The community of Treherne is another market newcomer this year. "It's a small start," said Pat Sparling, one of the organizers -- a couple of fruit and veggie stalls, beeswax candles, a table of gluten-free baking and occasional stalls with fresh-cut flowers and more baked goods -- but it's enough for the area. "I think that the attendance and support from the community has been terrific," said Sparling, who estimates they've been drawing a couple of hundred people each market.

Farmers markets may be experiencing a revival, but the concept is nothing new: Market days and street markets are a long-standing tradition worldwide, and markets were popping up and fading out in Manitoba long before the phrase "buy local" was common parlance. But some proponents say the latest revival has come with a more supportive shift in the minds of shoppers.

Treherne last tried a farmers market about 20 years ago, said Sparling, but that market struggled to make a go of it. "They had the vendors, but they didn't have enough buyers," she said. Those who came were often seeking a deal, which is hard to come by when the sellers are operating under small profit margins.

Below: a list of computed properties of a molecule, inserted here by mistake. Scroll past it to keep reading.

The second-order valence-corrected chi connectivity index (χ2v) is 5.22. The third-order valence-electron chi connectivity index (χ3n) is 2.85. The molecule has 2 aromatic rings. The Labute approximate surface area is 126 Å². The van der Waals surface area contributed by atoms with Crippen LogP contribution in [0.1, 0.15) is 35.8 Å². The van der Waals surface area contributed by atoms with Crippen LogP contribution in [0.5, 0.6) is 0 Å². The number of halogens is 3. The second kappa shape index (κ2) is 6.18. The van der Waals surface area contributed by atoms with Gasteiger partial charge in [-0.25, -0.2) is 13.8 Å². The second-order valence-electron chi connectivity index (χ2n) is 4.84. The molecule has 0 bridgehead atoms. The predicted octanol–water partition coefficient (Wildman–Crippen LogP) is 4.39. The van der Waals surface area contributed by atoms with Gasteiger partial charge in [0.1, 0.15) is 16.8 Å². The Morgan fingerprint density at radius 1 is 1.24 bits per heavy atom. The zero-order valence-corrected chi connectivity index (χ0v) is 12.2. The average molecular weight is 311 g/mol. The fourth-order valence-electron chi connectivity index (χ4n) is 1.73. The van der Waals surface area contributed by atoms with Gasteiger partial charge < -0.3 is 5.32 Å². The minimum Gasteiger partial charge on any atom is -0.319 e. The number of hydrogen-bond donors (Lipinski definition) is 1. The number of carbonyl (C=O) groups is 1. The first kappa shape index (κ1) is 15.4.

"People were coming for a bargain. Well, you can't grow produce or bake or whatever and just sell it cheap."

One of the struggles for farmers markets today is finding enough regular vendors to service all of them. For newcomers, there's also the challenge of recognizing that even in supportive communities, farmers markets are slow growers. St. Norbert might be the granddaddy of Manitoba farmers markets today, but on its first day 24 years ago, it was just eight vendors on a grassy lot.

"It took a long time to grow, and it took a lot of effort," said Herman of the now-established Pineridge Hollow market. But after years of working to line up regular vendors and shoppers, "we finally are getting people to call us and say, 'We'd like to be in your market,'" she said. "We feel pretty good about that."

Markets in the neighbourhood